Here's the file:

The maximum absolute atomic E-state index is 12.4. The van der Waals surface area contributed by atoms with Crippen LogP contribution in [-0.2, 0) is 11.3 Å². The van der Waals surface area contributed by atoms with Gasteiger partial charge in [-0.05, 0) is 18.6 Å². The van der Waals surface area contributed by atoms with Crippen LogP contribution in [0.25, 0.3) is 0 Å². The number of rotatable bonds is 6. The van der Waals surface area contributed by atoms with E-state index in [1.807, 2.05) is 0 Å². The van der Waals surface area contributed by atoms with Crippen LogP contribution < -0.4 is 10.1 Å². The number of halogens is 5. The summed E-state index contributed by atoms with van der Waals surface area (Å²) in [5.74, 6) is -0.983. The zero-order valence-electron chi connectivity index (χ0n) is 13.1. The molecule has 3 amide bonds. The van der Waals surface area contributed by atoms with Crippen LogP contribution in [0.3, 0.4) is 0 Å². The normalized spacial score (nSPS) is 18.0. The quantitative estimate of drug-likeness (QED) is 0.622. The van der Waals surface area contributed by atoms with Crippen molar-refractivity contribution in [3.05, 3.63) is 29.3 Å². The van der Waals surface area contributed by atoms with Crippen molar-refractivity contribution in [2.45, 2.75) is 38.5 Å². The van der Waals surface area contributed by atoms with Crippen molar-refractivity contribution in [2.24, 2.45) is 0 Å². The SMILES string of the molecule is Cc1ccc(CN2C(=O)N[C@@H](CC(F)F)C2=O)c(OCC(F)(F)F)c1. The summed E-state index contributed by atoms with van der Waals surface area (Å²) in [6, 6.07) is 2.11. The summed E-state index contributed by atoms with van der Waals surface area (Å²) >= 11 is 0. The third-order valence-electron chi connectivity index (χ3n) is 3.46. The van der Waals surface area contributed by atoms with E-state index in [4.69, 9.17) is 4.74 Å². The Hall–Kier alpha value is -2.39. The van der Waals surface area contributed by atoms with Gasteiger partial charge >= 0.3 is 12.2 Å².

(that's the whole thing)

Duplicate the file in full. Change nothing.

The maximum absolute atomic E-state index is 12.4. The van der Waals surface area contributed by atoms with Crippen LogP contribution in [-0.2, 0) is 11.3 Å². The van der Waals surface area contributed by atoms with Gasteiger partial charge in [-0.05, 0) is 18.6 Å². The van der Waals surface area contributed by atoms with Crippen LogP contribution in [0.25, 0.3) is 0 Å². The number of rotatable bonds is 6. The van der Waals surface area contributed by atoms with E-state index in [1.807, 2.05) is 0 Å². The van der Waals surface area contributed by atoms with Crippen LogP contribution < -0.4 is 10.1 Å². The number of halogens is 5. The summed E-state index contributed by atoms with van der Waals surface area (Å²) in [5.74, 6) is -0.983. The zero-order valence-electron chi connectivity index (χ0n) is 13.1. The molecule has 3 amide bonds. The van der Waals surface area contributed by atoms with Crippen LogP contribution in [0.3, 0.4) is 0 Å². The normalized spacial score (nSPS) is 18.0. The quantitative estimate of drug-likeness (QED) is 0.622. The van der Waals surface area contributed by atoms with Crippen molar-refractivity contribution in [3.05, 3.63) is 29.3 Å². The van der Waals surface area contributed by atoms with Crippen molar-refractivity contribution in [2.45, 2.75) is 38.5 Å². The van der Waals surface area contributed by atoms with Crippen molar-refractivity contribution in [2.24, 2.45) is 0 Å². The SMILES string of the molecule is Cc1ccc(CN2C(=O)N[C@@H](CC(F)F)C2=O)c(OCC(F)(F)F)c1. The summed E-state index contributed by atoms with van der Waals surface area (Å²) in [6, 6.07) is 2.11. The summed E-state index contributed by atoms with van der Waals surface area (Å²) >= 11 is 0. The third-order valence-electron chi connectivity index (χ3n) is 3.46. The van der Waals surface area contributed by atoms with E-state index in [4.69, 9.17) is 4.74 Å². The Hall–Kier alpha value is -2.39. The van der Waals surface area contributed by atoms with Gasteiger partial charge >= 0.3 is 12.2 Å².